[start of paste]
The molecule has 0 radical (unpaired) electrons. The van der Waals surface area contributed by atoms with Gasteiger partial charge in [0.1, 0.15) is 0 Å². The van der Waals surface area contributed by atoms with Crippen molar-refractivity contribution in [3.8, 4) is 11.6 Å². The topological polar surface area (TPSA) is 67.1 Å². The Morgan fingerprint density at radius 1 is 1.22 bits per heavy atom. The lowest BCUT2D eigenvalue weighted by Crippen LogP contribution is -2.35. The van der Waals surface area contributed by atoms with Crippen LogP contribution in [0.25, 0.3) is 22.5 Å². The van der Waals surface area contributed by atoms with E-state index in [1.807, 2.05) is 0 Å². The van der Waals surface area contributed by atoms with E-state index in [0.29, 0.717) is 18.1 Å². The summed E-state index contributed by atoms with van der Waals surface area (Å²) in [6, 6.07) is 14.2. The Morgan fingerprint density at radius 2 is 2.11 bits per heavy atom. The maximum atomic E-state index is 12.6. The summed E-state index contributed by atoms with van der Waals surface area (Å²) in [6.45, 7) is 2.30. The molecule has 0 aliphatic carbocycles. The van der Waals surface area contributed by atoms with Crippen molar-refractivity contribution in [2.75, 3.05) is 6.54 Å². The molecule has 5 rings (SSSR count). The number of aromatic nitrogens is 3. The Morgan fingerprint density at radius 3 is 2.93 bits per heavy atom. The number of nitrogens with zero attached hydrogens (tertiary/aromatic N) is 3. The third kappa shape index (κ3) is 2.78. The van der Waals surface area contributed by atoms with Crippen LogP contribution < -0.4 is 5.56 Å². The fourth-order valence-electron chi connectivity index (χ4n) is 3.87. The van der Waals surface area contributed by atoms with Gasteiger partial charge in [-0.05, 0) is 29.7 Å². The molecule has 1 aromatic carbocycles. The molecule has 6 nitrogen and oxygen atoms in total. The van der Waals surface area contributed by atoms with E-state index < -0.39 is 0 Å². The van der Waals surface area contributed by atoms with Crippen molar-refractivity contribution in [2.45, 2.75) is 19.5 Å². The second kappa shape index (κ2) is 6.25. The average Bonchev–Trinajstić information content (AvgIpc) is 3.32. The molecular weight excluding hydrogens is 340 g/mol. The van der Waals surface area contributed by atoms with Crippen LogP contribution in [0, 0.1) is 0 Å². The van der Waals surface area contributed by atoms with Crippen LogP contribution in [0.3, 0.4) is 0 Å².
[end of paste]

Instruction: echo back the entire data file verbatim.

The molecule has 0 radical (unpaired) electrons. The van der Waals surface area contributed by atoms with Gasteiger partial charge in [0.1, 0.15) is 0 Å². The van der Waals surface area contributed by atoms with Crippen molar-refractivity contribution in [3.8, 4) is 11.6 Å². The topological polar surface area (TPSA) is 67.1 Å². The Morgan fingerprint density at radius 1 is 1.22 bits per heavy atom. The lowest BCUT2D eigenvalue weighted by Crippen LogP contribution is -2.35. The van der Waals surface area contributed by atoms with Crippen LogP contribution in [0.25, 0.3) is 22.5 Å². The van der Waals surface area contributed by atoms with E-state index in [1.807, 2.05) is 0 Å². The van der Waals surface area contributed by atoms with E-state index in [0.29, 0.717) is 18.1 Å². The summed E-state index contributed by atoms with van der Waals surface area (Å²) in [6, 6.07) is 14.2. The Morgan fingerprint density at radius 2 is 2.11 bits per heavy atom. The maximum atomic E-state index is 12.6. The summed E-state index contributed by atoms with van der Waals surface area (Å²) in [6.45, 7) is 2.30. The molecule has 0 aliphatic carbocycles. The van der Waals surface area contributed by atoms with Crippen molar-refractivity contribution in [2.75, 3.05) is 6.54 Å². The molecule has 5 rings (SSSR count). The number of aromatic nitrogens is 3. The Morgan fingerprint density at radius 3 is 2.93 bits per heavy atom. The number of nitrogens with zero attached hydrogens (tertiary/aromatic N) is 3. The third kappa shape index (κ3) is 2.78. The van der Waals surface area contributed by atoms with Crippen LogP contribution < -0.4 is 5.56 Å². The fourth-order valence-electron chi connectivity index (χ4n) is 3.87. The van der Waals surface area contributed by atoms with Gasteiger partial charge in [-0.05, 0) is 29.7 Å². The molecule has 1 aromatic carbocycles. The molecule has 6 nitrogen and oxygen atoms in total. The van der Waals surface area contributed by atoms with E-state index < -0.39 is 0 Å². The van der Waals surface area contributed by atoms with Crippen molar-refractivity contribution in [2.45, 2.75) is 19.5 Å². The second kappa shape index (κ2) is 6.25. The average Bonchev–Trinajstić information content (AvgIpc) is 3.32. The molecular weight excluding hydrogens is 340 g/mol. The van der Waals surface area contributed by atoms with Crippen LogP contribution in [0, 0.1) is 0 Å². The van der Waals surface area contributed by atoms with Crippen LogP contribution in [0.3, 0.4) is 0 Å².